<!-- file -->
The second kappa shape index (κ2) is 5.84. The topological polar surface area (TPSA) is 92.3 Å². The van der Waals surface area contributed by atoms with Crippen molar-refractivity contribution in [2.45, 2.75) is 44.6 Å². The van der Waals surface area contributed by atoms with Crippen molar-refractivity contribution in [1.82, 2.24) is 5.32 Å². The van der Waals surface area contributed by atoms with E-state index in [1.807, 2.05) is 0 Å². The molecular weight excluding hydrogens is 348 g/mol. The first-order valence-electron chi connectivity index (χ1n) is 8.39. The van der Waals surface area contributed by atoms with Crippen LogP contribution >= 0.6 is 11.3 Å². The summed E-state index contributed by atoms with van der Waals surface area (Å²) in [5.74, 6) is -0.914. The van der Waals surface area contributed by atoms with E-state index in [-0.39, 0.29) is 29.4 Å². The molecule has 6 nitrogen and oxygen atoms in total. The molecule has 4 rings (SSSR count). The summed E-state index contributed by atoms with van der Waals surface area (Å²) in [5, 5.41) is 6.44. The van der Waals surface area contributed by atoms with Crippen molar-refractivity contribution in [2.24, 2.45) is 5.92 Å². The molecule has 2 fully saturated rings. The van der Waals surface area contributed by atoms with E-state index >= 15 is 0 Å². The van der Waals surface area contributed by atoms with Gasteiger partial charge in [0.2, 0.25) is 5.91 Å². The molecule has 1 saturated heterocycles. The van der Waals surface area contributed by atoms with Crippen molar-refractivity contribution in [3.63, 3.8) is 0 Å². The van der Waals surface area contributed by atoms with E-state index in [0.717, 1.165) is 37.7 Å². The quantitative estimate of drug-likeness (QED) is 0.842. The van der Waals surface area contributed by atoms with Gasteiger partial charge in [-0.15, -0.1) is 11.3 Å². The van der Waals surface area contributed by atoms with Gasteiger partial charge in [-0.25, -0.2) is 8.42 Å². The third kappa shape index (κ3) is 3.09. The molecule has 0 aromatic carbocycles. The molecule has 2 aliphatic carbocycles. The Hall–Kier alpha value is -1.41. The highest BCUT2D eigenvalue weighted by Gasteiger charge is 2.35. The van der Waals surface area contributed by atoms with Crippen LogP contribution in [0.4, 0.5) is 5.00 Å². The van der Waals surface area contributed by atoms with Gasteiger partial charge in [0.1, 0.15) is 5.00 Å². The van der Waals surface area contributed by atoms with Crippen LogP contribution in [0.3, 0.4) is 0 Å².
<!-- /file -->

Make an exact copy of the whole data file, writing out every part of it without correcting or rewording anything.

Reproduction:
The second kappa shape index (κ2) is 5.84. The topological polar surface area (TPSA) is 92.3 Å². The van der Waals surface area contributed by atoms with Crippen molar-refractivity contribution in [2.45, 2.75) is 44.6 Å². The van der Waals surface area contributed by atoms with Crippen molar-refractivity contribution in [1.82, 2.24) is 5.32 Å². The van der Waals surface area contributed by atoms with E-state index in [1.807, 2.05) is 0 Å². The molecular weight excluding hydrogens is 348 g/mol. The first-order valence-electron chi connectivity index (χ1n) is 8.39. The van der Waals surface area contributed by atoms with Crippen LogP contribution >= 0.6 is 11.3 Å². The summed E-state index contributed by atoms with van der Waals surface area (Å²) in [5.74, 6) is -0.914. The van der Waals surface area contributed by atoms with E-state index in [-0.39, 0.29) is 29.4 Å². The molecule has 6 nitrogen and oxygen atoms in total. The molecule has 4 rings (SSSR count). The summed E-state index contributed by atoms with van der Waals surface area (Å²) in [5, 5.41) is 6.44. The van der Waals surface area contributed by atoms with Crippen molar-refractivity contribution in [2.24, 2.45) is 5.92 Å². The molecule has 2 fully saturated rings. The van der Waals surface area contributed by atoms with E-state index >= 15 is 0 Å². The van der Waals surface area contributed by atoms with Gasteiger partial charge in [0.2, 0.25) is 5.91 Å². The molecule has 1 saturated heterocycles. The van der Waals surface area contributed by atoms with Crippen molar-refractivity contribution in [3.63, 3.8) is 0 Å². The van der Waals surface area contributed by atoms with E-state index in [0.717, 1.165) is 37.7 Å². The quantitative estimate of drug-likeness (QED) is 0.842. The van der Waals surface area contributed by atoms with Gasteiger partial charge in [-0.15, -0.1) is 11.3 Å². The van der Waals surface area contributed by atoms with Gasteiger partial charge in [-0.25, -0.2) is 8.42 Å². The third kappa shape index (κ3) is 3.09. The molecule has 0 aromatic carbocycles. The molecule has 2 aliphatic carbocycles. The Hall–Kier alpha value is -1.41. The highest BCUT2D eigenvalue weighted by Gasteiger charge is 2.35. The van der Waals surface area contributed by atoms with Crippen LogP contribution in [0.4, 0.5) is 5.00 Å². The van der Waals surface area contributed by atoms with Gasteiger partial charge in [0.1, 0.15) is 5.00 Å². The van der Waals surface area contributed by atoms with Crippen LogP contribution in [0.3, 0.4) is 0 Å².